How can parents help their teenagers to be safe and to make good decisions instead of making poor decisions based on the fear of be excluded by their peers?
- Know who your teens friends are. Your teen’s peer group can be a positive or negative influence in your teen’s life.
- Research shows that teens tend to get up to risky behaviours between the hours of 3pm and 6pm when parents are at work. So, have teens engaging in safe activities – like after school sport.
- Help your teen to understand how their fear of not being part of the “group” could drive them to take risks that can have serious negative long-term consequences. The risks can include drinking, drugs, sex and crime.
- Help your teen to overcome their fear of peer rejection and making good decisions by exploring who their friends are, their fears of being excluded or ridiculed by their peers, and understanding that true friends want to keep everyone safe – not put themselves or others at risk.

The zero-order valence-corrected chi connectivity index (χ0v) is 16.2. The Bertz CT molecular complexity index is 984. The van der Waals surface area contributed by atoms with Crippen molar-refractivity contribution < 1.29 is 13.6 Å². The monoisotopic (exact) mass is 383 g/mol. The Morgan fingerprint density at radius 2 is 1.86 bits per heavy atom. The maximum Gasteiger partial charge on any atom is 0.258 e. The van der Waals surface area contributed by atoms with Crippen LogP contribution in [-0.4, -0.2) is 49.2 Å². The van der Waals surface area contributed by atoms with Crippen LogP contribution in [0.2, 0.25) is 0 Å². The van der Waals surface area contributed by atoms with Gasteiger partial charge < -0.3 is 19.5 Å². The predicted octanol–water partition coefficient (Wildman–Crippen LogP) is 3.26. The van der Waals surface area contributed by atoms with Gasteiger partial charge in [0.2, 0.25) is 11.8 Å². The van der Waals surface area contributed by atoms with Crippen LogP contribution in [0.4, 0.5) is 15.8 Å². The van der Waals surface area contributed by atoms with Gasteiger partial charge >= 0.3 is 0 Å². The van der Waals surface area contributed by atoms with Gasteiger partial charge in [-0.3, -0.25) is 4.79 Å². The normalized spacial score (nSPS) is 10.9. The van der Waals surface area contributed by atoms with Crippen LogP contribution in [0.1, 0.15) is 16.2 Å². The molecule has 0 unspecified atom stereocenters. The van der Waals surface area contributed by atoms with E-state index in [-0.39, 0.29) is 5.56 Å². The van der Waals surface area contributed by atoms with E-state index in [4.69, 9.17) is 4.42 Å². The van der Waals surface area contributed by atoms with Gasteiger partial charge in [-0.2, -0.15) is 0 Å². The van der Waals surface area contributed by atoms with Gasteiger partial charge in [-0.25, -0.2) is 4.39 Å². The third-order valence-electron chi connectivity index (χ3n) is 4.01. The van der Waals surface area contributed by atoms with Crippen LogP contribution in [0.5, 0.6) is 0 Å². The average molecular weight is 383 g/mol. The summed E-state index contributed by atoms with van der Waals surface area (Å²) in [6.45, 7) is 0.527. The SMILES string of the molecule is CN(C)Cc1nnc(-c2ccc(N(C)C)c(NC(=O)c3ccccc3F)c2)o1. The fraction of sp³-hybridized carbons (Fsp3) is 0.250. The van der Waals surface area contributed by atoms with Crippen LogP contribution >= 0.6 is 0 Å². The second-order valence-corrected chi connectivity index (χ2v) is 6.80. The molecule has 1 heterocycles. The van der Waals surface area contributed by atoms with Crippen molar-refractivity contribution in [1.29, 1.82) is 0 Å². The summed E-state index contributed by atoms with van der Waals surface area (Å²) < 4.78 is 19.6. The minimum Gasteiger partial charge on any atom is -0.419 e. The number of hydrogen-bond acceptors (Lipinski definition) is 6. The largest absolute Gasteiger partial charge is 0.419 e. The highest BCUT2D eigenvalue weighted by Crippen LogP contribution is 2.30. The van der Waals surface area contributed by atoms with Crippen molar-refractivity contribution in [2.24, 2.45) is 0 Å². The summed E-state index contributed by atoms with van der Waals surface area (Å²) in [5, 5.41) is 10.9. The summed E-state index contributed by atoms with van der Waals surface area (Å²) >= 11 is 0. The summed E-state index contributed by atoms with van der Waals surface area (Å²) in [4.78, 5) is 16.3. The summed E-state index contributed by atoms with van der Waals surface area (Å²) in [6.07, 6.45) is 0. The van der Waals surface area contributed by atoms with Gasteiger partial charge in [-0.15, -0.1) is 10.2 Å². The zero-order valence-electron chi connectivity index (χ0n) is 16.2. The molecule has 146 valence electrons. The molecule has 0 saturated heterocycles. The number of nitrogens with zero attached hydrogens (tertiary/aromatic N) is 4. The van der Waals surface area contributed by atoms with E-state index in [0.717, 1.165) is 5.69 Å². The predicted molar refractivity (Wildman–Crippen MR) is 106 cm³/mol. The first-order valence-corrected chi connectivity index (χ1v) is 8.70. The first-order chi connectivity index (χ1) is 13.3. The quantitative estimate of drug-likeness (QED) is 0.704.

Professional Help for Understanding and Overcoming Fears
Children will experience a range of fears throughout their lives. If your efforts to help your child overcome their fears do not seem to be working and your child is experiencing persistent or worsening fears that are hindering their wellbeing, consider seeking professional help. You can start by seeing your local doctor or paediatrician to get the support you and your child need.
Beyond Blue Article: Strategies to Support Anxious Children. Be Brave Program: The BRAVE Program is a FREE interactive, online program for the prevention and treatment of childhood and adolescent anxiety. Support for children and teenagers to better cope with their worries. There are also programs for parents.